RELIGION (According to the Book of Mom)
Mike loves Christmas but discovers he doesn’t care nearly as much for religion, particularly having to be an altar boy, attend Lutheran catechism classes, study bearded Biblical icons, swallow large amounts of guilt and eat holiday fruitcake.
The opening to “Religion (According to the Book of Mom):”
During my young life, nothing seemed as meaningless as the psalms, prayers and creeds I had to learn by heart in order to be a good Lutheran. In reciting countless dry verses from memory – or trying to – I usually had no idea what I was saying. Memorizing mumbo jumbo for Sunday School, Catechism classes and Sunday services seemed to go on forever. In the end, however, as cold as these credos of the Lutheran church were, and as hard as I tried to figure out why it was so important to Mom that I know them, the fire of religion drew out just about every conceivable emotion in me. And living in my family, one where passion was regularly suppressed, maybe religion wasn’t such a bad thing for me to have experienced after all.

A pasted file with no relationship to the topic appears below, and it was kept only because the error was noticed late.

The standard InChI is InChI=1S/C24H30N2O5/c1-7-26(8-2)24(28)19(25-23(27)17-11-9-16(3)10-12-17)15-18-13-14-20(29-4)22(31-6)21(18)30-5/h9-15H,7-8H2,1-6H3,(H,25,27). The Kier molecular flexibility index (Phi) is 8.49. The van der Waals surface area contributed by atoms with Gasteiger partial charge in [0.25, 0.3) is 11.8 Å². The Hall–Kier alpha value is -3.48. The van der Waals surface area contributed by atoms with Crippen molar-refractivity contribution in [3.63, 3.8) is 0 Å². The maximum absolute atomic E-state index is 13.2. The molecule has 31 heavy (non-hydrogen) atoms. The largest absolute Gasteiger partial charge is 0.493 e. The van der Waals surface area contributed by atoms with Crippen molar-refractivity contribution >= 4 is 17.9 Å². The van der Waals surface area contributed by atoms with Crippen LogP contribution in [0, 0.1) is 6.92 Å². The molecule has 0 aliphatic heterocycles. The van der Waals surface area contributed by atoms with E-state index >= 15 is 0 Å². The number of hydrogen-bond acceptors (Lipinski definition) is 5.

Christmas As Religion
To a seven-year-old Lutheran, religion wasn’t about religion; religion was Christmas, pure and simple – a special event in December when everyone got presents, a day that wound up being the best of the entire year. Christmas, 1961, was going to be even better because Mom said I could stay up until midnight to attend something called a Christmas Eve service at the place called church, complete with a manger scene displayed at the head of the altar. Although I didn’t know what a scene of mangers looked like, Mom said she’d be singing with the entire choir just behind it, so I was excited to attend my first midnight service.
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